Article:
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Meetings are public
Citizens need to do more than vote
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The issue has come up on the Great Bend Tribune’s editorial pages recently. Folks have written letters to the editor taking the Barton County Commission to task for this or that.
Now, there is nothing wrong with questioning the actions of the commission, or of any of the city councils or school boards that serve the area. The members of these governing bodies were elected by the people to serve the people, and those constituents have the right to hold officials’ feet to the fire.
But, in the cases mentioned above, the writers penned their gripes without attending the meeting they questioned. Furthermore, the authors went on to question the job done by the newspaper reporter covering the meeting, saying they did not did deep enough.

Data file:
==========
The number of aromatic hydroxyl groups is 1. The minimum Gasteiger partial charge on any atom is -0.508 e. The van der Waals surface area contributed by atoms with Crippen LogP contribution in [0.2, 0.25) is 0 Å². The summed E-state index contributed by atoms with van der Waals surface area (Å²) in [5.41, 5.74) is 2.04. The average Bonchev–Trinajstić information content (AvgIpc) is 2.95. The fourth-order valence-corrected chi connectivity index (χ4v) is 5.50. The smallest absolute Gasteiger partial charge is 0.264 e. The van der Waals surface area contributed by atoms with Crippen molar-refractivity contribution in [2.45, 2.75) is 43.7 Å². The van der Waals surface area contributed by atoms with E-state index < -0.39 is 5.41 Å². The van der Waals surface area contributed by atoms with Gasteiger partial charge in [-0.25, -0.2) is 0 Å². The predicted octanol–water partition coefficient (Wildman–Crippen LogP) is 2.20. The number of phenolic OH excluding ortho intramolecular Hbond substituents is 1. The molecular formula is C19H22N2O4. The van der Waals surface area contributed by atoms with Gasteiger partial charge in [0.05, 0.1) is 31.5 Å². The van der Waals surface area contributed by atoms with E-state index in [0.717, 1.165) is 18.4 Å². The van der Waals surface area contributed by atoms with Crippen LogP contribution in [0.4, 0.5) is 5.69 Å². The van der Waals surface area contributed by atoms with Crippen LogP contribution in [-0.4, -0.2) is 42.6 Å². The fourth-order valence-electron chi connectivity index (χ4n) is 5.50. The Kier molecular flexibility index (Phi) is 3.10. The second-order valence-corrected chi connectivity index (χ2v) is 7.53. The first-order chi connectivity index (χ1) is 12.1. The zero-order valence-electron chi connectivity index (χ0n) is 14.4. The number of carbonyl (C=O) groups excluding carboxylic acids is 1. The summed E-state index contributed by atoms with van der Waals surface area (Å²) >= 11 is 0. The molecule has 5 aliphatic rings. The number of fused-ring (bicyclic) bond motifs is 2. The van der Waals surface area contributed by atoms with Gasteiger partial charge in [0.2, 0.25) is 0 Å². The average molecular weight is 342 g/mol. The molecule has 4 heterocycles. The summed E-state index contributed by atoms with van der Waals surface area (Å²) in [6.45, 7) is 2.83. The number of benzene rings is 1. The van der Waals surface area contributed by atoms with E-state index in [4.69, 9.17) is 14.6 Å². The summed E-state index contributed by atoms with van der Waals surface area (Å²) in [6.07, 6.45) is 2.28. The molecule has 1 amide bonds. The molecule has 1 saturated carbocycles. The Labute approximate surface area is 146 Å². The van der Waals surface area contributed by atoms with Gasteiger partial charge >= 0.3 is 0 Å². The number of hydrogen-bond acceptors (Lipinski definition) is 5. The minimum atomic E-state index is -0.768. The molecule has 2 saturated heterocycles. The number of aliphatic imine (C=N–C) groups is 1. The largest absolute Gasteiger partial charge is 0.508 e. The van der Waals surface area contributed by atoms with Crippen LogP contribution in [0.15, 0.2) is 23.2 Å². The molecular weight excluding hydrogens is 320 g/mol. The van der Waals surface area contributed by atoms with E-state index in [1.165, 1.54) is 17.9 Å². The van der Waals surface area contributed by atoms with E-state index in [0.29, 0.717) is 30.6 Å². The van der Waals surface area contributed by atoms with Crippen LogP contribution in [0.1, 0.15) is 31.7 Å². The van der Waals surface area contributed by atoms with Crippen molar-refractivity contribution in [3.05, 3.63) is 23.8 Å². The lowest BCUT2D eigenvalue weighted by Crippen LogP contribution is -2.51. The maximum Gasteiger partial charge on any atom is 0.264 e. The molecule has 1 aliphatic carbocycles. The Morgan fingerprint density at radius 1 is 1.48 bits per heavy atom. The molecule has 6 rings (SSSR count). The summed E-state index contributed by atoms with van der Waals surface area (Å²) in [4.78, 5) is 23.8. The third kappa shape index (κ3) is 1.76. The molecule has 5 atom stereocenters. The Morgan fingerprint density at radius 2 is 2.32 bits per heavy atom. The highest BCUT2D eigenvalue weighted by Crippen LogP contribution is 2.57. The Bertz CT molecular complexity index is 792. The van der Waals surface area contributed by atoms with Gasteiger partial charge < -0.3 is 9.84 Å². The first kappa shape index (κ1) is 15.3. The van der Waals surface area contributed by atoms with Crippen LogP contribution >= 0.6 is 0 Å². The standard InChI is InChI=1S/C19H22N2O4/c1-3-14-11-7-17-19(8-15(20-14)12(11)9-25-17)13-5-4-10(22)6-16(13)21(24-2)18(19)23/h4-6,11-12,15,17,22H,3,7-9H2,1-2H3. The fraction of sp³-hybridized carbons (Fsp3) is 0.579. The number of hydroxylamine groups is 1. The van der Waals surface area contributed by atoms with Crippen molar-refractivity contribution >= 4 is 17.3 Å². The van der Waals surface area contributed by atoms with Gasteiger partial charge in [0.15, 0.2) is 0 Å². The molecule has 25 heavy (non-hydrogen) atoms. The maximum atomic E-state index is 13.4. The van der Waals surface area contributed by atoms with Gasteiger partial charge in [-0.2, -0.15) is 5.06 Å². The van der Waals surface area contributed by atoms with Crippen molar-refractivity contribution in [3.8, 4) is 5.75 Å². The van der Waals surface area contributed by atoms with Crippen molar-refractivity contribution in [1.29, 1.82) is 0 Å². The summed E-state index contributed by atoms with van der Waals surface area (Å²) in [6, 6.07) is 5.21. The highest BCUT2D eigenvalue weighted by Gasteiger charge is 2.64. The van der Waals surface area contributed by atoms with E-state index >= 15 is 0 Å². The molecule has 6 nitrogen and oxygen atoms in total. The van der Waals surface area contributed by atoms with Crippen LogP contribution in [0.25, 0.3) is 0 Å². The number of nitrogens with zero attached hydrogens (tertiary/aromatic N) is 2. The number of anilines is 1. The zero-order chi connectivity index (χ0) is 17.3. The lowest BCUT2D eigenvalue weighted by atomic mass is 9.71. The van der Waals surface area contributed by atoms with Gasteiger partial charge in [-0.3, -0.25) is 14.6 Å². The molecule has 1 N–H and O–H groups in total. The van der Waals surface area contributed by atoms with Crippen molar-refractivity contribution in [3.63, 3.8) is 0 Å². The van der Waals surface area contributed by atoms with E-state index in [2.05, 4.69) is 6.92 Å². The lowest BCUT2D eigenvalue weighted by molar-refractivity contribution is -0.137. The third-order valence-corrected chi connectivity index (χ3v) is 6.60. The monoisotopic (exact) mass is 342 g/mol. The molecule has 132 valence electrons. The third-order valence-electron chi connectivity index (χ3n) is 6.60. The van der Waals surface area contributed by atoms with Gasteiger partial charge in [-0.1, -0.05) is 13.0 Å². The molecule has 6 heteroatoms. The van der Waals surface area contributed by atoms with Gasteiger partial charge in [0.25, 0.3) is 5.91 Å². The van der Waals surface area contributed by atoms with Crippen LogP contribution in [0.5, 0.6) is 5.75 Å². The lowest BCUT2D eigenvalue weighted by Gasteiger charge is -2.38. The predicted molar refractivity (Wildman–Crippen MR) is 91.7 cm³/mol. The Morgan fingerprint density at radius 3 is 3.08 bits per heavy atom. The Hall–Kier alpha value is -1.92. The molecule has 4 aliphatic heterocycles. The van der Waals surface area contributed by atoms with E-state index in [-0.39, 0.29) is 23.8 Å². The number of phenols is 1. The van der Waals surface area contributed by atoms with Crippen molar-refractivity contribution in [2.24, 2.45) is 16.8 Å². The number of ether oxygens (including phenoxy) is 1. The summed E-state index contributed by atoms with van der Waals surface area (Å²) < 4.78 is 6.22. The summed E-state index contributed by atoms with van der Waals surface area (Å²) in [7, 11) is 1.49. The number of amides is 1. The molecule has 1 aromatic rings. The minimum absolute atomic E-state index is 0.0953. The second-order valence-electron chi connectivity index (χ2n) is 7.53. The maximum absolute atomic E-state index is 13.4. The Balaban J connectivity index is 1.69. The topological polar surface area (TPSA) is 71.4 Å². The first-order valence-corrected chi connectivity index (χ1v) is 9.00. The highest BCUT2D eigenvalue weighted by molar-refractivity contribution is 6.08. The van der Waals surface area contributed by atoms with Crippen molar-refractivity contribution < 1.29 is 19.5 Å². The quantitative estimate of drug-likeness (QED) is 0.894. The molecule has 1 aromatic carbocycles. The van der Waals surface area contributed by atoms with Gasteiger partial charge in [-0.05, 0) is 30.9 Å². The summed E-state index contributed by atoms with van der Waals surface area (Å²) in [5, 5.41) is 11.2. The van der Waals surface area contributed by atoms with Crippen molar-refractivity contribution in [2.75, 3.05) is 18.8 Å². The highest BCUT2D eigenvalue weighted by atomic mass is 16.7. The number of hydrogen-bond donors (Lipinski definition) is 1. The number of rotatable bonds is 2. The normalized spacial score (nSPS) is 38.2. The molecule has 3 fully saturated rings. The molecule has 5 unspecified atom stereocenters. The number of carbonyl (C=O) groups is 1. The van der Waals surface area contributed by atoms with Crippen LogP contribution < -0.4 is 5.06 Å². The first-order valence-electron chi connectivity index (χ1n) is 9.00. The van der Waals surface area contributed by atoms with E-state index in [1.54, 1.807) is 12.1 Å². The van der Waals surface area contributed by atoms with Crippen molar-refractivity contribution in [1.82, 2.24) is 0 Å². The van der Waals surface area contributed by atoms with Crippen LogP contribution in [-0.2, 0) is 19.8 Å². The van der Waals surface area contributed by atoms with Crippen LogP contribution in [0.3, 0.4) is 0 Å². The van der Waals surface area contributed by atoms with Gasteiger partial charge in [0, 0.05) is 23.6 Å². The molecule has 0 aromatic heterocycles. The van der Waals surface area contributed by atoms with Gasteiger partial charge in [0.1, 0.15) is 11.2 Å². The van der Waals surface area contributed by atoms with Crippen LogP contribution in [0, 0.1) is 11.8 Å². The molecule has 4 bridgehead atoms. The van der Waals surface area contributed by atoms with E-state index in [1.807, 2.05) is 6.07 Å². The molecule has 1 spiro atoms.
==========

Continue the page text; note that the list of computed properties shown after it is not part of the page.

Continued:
It should be noted that all the meetings of our local governing entities are open to the public. In fact, public attendance is encouraged and these groups even offer opportunities for those in the audience to make a comment.
Little gets decided at meetings that hasn’t received a lot of discussion time, which takes place during the above-mentioned public gatherings. These officials don’t just sit around and blindly vote yes or no.
As we head to the poles today to elect our leaders, we must realize that our obligation as informed citizenry doesn’t end at the ballot box. We must be active in our democracy and interact with it.
We can view attending these meetings as job performance evaluations. We elect someone, now we need to see if they are living up to our expectations.
Get out and vote today.
Come back and attend the meetings down the road.
That way, if one is inclined to comment on the actions of officialdom, they will be speaking with the first-hand knowledge necessary to make an informed critique.
Dale Hogg